“Blocked?! Get him. Blocked,” he says. “Look, I don’t know about you, see? I just know it’s weird because I know certain things. I know this is Room 6 and I recognized my pod. Dr. Feen had specially made!” She shut up like a clam. “Hey! I remembered his name! Dr. Feen, I mean that’s good, right?”
English didn’t look impressed. “I’m afraid it isn’t enough. We all can remember one or two things—but not much else.”

“Okay cheerful earful,” Red said. “Let’s just leave here and ask someone what the hell is happening.”
“There’s a problem with that.” English again: “I mean we could let you discover that on your own, but it would be cruel you understand because there appears to be no way out of here.”

But Red didn’t believe her so she flew out of the cubicle and found herself in a long hall with two ways to go. English called after her. “Go on if you don’t believe me!”

She did, running one way and then the other--past all sorts of compuboards and screenmods and work stations, past protocol test rooms as well.

And while she was running she was thinking the whole thing was nuts because she knew what each thing was only nothing else. The man was right it was selective memory loss.

She stopped when she saw the door. If she could get out she’d be alright, they all would.
Naturally it was locked. But she could see the landscaped grounds and one or two launch-goes parked—everything looked alright, so why wouldn’t the door open?

Suddenly she realized she was being eyeballed by a grossly fat man wearing something that looked like a tent. “Look sweetie no one knows why it won’t open. But it won’t,” he lisped.
“But I can see outside! Look!”
The fat man looked bored. “It’s nothing but a mirage, honey.”
“Are you kidding? That’s--!”

But it’s wasn’t right. There was something wrong, even she who wanted so fervently to believe it was real, could now see that it wasn’t.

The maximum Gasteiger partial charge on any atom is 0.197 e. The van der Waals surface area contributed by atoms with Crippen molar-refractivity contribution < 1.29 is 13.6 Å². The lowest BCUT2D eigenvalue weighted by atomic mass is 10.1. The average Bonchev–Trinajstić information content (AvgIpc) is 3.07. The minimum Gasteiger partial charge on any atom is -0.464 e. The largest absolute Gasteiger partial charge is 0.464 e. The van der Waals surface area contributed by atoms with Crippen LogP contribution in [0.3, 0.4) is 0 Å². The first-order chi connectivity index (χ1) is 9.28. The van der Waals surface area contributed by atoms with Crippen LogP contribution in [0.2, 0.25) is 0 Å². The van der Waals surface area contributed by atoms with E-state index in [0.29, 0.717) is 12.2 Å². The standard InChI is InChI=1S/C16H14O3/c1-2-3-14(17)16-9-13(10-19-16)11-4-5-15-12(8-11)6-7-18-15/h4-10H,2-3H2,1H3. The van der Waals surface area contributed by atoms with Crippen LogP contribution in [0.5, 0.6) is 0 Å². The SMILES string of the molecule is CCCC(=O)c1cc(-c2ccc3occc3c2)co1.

“Look.” The fat man clicked something. “You can get any kind of scene you want. That or a moonscape, beaches—mountains—it even does fantasyscapes, anything.”

By this time the others had joined them. But also by this time, Red lost it and just started screaming so hard that she finally passed out. That’s when the fat man started up. He was the angriest. “Well at least she’s quiet now!”

Baby Face looked incredulous. “That’s a stupid thing to say where do you get off? We’ll figure it out, there’s got to be an answer…”

The fat man smiled mockingly. “An answer, eh? What’s your name? Where do you live? Where the hell are we? Can you tell me that?”

Baby Face looked crestfallen. John was angry “You really are a bully you know that?”
“Oh please! Bleeding hearts like you make me sick!”

“Look my friend, if you keep this up, you’re going to have a stroke.”
This was the last straw and fat man hurled himself at John, knocking him down.
Baby Face and English helped him to stand.
Red was the only one who finally said something: “I think we’re going to die here because I think we’re supposed to die here.”

Terox Corporation
Block E Laboratory, Room 6
June 4, 2280
13:53 Local time

Out of disorder came order and it was English’s doing. She had taken Baby Face with her to look for provisions. Red started her usual carping but stopped when English told her to shut up. “You’re right,” she mumbled back.
They all waited tensely, and when they heard the sound of a door being broken down followed by whoops of joy, they scrambled to their feet to see what had been discovered.
“I was right, look!” English was pointing toward a commissary with its vast supply of food barns and store keeps.

“But is there water?”
Fat Man wanted to know.
English shouted. “You better believe it! And it’s ice cold. There must be thermo motors and energy fields still running!”

Red sank to her knees and wept.